At 7 am Christmas morning, when most of us will be focused on tinsel and eggnog, Puget Sound will fill to capacity — its highest level in a year.
The sound will bulge to more than 1,000 square miles. Beaches will all but disappear. Waves on Elliott Bay may slosh onto piers and ferry ramps will flatten. High water will refloat thousands of beach logs, posing navigational hazards until they’re washed up on another beach miles away. In my community near Port Townsend, the high water may test the costly new berm built to keep the ocean out of our beachfront clubhouse.
Barring high winds (and they are not forecast), there shouldn’t be any damage. But it will be visually and statistically impressive. Seattle’s sea level will rise some 17 feet in a few hours, sucking billions of gallons of Pacific seawater into the sound, then back out again. The tidal change will range from 14 feet in Port Townsend to a whopping 20 feet in Olympia.
This event will have nothing to do with climate change or rising sea levels. These are king tides, an annual phenomenon caused by gravity, Earth’s elliptical shape and its December alignment with the sun and moon.
However, it is also an opportunity to ponder the prospects of climate change. Earlier this month, the Seattle Times waded in with a Sunday story on plans to move the Quinault Indian Nation’s coastal village to higher ground in anticipation of rising sea levels and worsening storms caused by climate change.
The article got plenty of attention, including a detailed critique by Cliff Mass, the University of Washington meteorologist known locally for his terrific radio voice, his book on Northwest weather, and his popular blog. The Times report was “just plain wrong,” he blogged. “Clear factual errors.” He supported his argument with data that indicate there is no evidence of a long-term trend in Northwest winds nor storms.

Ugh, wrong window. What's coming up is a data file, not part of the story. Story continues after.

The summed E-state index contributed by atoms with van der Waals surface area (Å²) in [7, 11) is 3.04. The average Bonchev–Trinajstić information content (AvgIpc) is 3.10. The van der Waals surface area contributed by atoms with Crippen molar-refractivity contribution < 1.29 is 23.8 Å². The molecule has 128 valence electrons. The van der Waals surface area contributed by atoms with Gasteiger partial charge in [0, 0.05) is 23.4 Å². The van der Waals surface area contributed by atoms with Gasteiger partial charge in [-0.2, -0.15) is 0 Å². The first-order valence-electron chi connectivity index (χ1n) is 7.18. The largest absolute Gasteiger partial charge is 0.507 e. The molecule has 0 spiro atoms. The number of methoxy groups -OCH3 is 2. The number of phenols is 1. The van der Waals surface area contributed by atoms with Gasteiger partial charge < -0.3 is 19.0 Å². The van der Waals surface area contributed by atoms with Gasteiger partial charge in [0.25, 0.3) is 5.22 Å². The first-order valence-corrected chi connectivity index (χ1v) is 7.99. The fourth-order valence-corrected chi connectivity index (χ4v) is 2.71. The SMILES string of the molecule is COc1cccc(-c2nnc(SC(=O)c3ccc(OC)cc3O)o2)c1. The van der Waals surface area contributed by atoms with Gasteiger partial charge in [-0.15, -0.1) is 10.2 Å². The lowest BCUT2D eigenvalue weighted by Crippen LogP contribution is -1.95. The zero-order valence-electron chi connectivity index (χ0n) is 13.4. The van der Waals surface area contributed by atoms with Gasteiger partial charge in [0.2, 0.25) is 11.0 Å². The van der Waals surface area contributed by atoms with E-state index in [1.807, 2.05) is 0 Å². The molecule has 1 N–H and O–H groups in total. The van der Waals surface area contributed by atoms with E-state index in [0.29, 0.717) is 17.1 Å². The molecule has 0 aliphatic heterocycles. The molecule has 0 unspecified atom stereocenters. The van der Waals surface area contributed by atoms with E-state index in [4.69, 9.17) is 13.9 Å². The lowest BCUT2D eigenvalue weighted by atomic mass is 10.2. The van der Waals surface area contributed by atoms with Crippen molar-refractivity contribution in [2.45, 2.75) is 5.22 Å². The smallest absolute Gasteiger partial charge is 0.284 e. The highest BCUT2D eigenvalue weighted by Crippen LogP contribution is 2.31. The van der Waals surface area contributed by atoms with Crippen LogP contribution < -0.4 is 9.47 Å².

And sea levels? “Yes,” he writes. “The ocean water levels are going up slowly as the earth warms up. But if the land rises, the actual water level on the coast can stay the same or go down.”
And there is ample evidence that the Northwest coast is uplifting.
Rising sea levels are a huge matter of concern in much of the world – from Florida to Bangladesh and the South Pacific.
But the Pacific Northwest may have less to worry about – at least in the short term. A 2017 NOAA report included a map of long term sea level projections. Coastal areas from North Carolina and Miami to Galveston and San Diego were coded red – at risk of serious sea level increases later in this century. But coastal regions of Alaska and the Pacific Northwest are at much lower risk.
Why? As Mass points out, our meteorology is linked to geography. The last Ice Age squished the region under thousands of feet of ice, which compressed the Earth’s crust. As the ice retreated, the land began to decompress.
“And it’s still rebounding,” Mass wrote.
Don’t try to watch, because it’s measured in millimeters, or fractions thereof. But so is sea level increase, and the two tend to offset.
Regional tectonics are another factor, Mass says. “As the Juan de Fuca tectonic plate is pushed downward, coastal land is elevated.” That famous rift off our coast poses the threat of earthquakes, potentially the Big One. But, when it comes to sea levels, it may work to our advantage.
These changes are measured in millimeters over decades of time. How many millimeters? The NOAA report projected that sea level increase in the PNW would be less than the global average. Estimates range from a tenth of a meter to a meter by 2100.
A tenth of a meter over 80 years would not pose many problems. A meter would be a huge challenge. That’s why Seattle has been beefing up its waterfront and why the Quinaults want to move to higher ground.
But this weekend’s king tides, and another round of similar tides January 21-25, might leave us wishing the consequences of global warming were so predictable. Tide changes closer to the equator are minimal – three feet in Florida. But here on Puget Sound, sea levels fluctuate every day, sloshing in and out, moving massive volumes of seawater, constantly changing and changed by geography, and making our lives more interesting.